Movement Restrictions in the Framework of Traffic Laws
The principal purpose of traffic laws is to arrange the safe and orderly movement of vehicles and pedestrians. In the West Bank, certain aspects of traffic laws limit freedom of movement for Palestinians, yet allow Israelis freedom of movement. While Israel typically justifies the dual legal system in the West Bank as the necessary and unavoidable outcome of security considerations, traffic laws are clearly in the realm of civic law, and therefore undermine this claim. Israelis who violate traffic laws in the OPT are brought to trial in civilian courts in Israel in accordance with Israeli civil traffic laws. Palestinians, however, are tried in military courts and by military orders and rulings. Even though the essential traffic laws that apply to the two populations in the West Bank are similar, the manner in which they are implemented and enforced is far harsher toward the Palestinians.
Traffic tickets and fines: Traffic tickets given to Israelis and Palestinians for the same traffic offense that occurred on the same road are likely to be trivial for an Israeli driver, yet turn into an entire ordeal for a Palestinian driver. Thus, if Israeli police officers come across a Palestinian driver who has been late in paying a traffic ticket, military legislation permits them to confiscate his or her driving license and even vehicle documents. In the event that a ticket has been given to Palestinians who had not yet paid a previous traffic ticket, the police are authorized to invalidate their driver’s license and even impound their vehicle on the spot. Thus, a person’s ability to lead a normal life is suddenly hindered; he cannot drive to his place of work, take the children, go shopping, obtain medical care, etc. None of these obstacles or punishments is meted out on Israeli settlers or on Israeli citizens visiting the area, because Israeli traffic laws do not allow such measures to be taken as they constitute an unacceptable infringement on freedom of movement.
Standing trial in a military court: Approximately 3,000 Palestinians stand trial in a military court every year for traffic-related offenses. Military judges are often inclined to reprimand Palestinian drivers who have not come to court to settle all outstanding matters, yet Palestinians are systematically not given the relevant telephone numbers through which they can inquire where their court session will be held. Tickets issued to Israelis do contain that information. When a court ruling is delivered for a Palestinian who is absent from the court session, that individual is obligated to obtain the court ruling by himself, a process which entails a significant number of difficulties. This is in direct contrast with procedures for Israeli drivers, to whom court rulings and payment vouchers are sent directly via mail. An inspection by the Israeli State Comptroller concluded that court decisions concerning traffic violations committed by Palestinians are not transferred to the police’s computerized system, which renders it difficult to trace the court decision and fine payments. Failure by a Palestinian to pay the fine by the assigned date is likely to lead, among other things, to the cancellation of an entry permit to Israel for a period of up to several months. This in turn is likely to severely harm the ability of a person to make a living, having a detrimental impact on the welfare of an entire family.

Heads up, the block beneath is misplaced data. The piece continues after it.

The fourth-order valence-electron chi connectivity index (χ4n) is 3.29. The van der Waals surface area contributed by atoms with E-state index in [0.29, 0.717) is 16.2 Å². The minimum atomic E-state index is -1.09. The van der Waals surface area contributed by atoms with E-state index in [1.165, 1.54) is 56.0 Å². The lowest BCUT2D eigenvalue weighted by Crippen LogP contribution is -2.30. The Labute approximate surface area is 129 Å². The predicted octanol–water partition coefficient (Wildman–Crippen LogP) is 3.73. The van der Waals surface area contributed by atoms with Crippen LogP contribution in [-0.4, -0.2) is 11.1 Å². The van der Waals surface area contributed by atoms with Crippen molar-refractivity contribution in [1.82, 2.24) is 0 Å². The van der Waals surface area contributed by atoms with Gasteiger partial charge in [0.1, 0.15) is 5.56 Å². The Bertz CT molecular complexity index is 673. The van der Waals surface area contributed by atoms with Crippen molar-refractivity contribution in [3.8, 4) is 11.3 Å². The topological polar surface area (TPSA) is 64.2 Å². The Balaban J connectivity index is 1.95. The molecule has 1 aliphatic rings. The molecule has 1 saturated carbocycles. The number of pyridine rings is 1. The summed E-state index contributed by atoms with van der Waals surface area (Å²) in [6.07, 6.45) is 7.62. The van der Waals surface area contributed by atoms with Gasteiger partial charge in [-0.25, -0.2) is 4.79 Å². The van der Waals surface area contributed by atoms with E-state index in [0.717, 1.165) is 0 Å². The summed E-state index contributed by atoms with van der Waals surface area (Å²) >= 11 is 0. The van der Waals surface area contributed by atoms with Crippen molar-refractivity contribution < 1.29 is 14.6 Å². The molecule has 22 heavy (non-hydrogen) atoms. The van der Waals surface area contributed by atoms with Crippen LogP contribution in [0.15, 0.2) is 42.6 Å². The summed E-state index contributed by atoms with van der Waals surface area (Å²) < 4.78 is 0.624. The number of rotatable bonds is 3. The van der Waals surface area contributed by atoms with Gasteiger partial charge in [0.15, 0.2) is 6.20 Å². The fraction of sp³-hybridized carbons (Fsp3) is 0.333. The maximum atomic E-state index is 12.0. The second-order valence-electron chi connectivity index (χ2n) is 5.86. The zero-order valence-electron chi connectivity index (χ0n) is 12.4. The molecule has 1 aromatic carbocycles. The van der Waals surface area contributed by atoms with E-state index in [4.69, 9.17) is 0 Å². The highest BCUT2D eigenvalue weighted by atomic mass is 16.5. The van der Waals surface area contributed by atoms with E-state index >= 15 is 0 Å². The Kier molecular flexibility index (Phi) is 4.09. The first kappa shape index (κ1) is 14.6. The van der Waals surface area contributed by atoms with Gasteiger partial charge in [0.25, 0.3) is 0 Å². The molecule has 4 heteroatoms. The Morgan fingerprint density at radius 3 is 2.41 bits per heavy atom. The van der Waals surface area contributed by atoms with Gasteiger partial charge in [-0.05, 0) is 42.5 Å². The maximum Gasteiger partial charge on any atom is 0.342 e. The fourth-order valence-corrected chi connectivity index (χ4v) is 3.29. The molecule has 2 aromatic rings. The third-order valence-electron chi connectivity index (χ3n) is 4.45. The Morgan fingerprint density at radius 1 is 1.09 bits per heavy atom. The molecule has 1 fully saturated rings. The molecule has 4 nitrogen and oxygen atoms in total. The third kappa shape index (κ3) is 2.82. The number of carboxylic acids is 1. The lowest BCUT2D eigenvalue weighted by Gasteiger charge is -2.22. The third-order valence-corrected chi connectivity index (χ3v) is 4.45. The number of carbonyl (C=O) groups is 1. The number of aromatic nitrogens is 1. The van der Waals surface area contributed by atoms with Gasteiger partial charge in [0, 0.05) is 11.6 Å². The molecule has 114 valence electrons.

In general, punishments for traffic violation in the military courts are far more severe than similar infractions where the legal process is carried out in a civil Israeli court. In a Knesset debate, a police officer heading the Transportation Department in the West Bank stated, “The local Arabs are tried in the military court, and the rulings that are delivered there are among the most severe, far more than those that are delivered within Israel.” This, as previously mentioned, takes place in a domain that is unequivocally civilian in nature.
The scope of the infringements of Palestinians’ freedom of movement, as well as the implications of these infringements on other rights, is far greater than the examples presented in this article. To mention but a few additional examples: the dire consequences of the draconian restrictions on the entry and exit of people and goods to and from the Gaza Strip; the many prohibitions of movement in the Israeli-controlled parts of Hebron, which created a ghost-town effect; the severe deterioration of East Jerusalem as a result of its separation from the West Bank; and the situation of Palestinians being pushed out of areas declared military firing zones or archeological sites.
These and other hardships are the result of the systematic separation that exists on the ground and within the legal framework of the dual legal system. The separation essentially exists between Palestinians on the one hand, and all those who are not Palestinian on the other hand, be it settlers, Israeli visitors or international visitors. The basic principles of international humanitarian law, meant to protect residents of the occupied territory, are routinely ignored, leaving Palestinians exposed and highly vulnerable.
The full ACRI report devoted to “One Rule, Two Legal Systems: Israel’s Regime of Laws in the West Bank” can be accessed at: www.acri.org.il/en/wp-content/uploads/2015/02/Two-Systems-of-Law-English- FINAL.pdf